Philosophy Tuesday

To add to the Opposing Diapoles I mentioned a few months ago, there was another construct I discovered that had been hemming me in:  my Evil Triumvirates.*

Unlike the Diapoles, these weren’t contrarian landmines on either side of me into which I was guaranteed to step on no matter which way down the path I went.  Instead, these were views/truths/realities that worked in unison, albeit surreptitiously.  While, together, they formed a big barrier that affected me in a big way, each also had their own angle or flavour to it.  They were variations on the same barrier, sneaking up from different directions and linking to form an interconnected mega-barrier.

This meant that even if I managed to diminish or even remove one of the barriers, the other two still remained to maintain the constraint.  I remained trapped.

Even more insidiously, they were so splendidly interwoven that even when I removed one of them, the other two’s roots could still nourish whatever fragment that remained, allowing it to regrow and return.  Gah!

Which was pretty vexing!  I’d seen the thing, I’d done the work, I’d moved it to the side… so why wasn’t I freer?  Why was I still tripping up?  Why were my possibilities being stunted?  Why did I keep getting snarled?  Gah, again!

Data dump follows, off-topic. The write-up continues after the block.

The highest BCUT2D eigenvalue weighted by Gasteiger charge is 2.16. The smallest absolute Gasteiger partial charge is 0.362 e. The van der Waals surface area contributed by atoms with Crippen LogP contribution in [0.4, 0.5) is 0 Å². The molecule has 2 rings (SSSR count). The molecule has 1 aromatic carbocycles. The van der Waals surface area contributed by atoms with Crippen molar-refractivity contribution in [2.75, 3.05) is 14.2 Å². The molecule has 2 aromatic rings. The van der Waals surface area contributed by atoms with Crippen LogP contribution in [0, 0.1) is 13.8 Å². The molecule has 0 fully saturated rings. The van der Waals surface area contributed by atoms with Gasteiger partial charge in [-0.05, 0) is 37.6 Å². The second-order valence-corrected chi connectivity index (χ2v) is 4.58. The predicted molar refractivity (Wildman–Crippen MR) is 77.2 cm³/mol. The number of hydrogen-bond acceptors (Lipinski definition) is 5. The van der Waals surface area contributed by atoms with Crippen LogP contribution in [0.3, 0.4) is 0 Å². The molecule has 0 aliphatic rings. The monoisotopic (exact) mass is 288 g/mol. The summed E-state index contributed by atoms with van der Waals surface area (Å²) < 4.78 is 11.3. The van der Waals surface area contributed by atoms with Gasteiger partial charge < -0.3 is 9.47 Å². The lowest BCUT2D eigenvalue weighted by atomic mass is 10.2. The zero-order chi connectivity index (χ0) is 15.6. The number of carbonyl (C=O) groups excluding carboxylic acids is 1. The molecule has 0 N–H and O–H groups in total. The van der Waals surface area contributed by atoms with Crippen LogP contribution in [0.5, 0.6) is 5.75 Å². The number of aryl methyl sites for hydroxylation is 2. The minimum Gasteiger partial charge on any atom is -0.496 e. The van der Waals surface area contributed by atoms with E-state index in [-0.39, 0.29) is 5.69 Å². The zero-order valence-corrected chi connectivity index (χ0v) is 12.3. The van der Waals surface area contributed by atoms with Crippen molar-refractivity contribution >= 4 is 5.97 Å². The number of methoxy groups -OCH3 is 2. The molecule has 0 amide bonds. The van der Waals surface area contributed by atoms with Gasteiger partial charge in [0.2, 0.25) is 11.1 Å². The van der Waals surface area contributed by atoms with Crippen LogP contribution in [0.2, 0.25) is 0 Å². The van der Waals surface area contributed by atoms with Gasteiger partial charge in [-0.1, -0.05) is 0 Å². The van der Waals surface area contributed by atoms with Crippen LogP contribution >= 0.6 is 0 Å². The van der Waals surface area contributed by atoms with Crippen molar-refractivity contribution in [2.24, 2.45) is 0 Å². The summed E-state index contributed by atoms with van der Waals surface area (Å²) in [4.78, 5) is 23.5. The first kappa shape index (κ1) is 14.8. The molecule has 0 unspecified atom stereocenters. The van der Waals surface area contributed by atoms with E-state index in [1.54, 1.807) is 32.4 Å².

By bringing mindfulness to the fore, I could let it just play out while remaining present in the inquiry, and I began to catch glimpses of the Triumvirates.  I began to see their triple Neapolitan nature, how they operated on me, and of the way they linked together.  How fascinating they were!

I gave them their name.  And with that, I could begin to untangle them.  I could see them for what they were and learn how to complete them and move the barrier to the side while preventing them from recreating each other.

Of course, as with everything else in the art of living, it’s an ongoing project, and new barriers arise all the time. But this is no longer one of my blind spots, and with that comes new freedom, choice, and joy.


* Of course, they weren’t evil per se… they just were.  And had an unproductive impact on me.  But, like with the Diapoles, making it fun to say was important, both to keep it present and also to disarm them.   Making them out to be hilariously melodramatic and almost cartoonish evil shadowy figures hanging out near the margins immediately decreased the likelihood of me taking them too gosh darn seriously, which automatically diminished their hold on me.

** And the poorer experience of life that went along with it.  And, also, the lesser results that came from acting within that/those constraint(s)…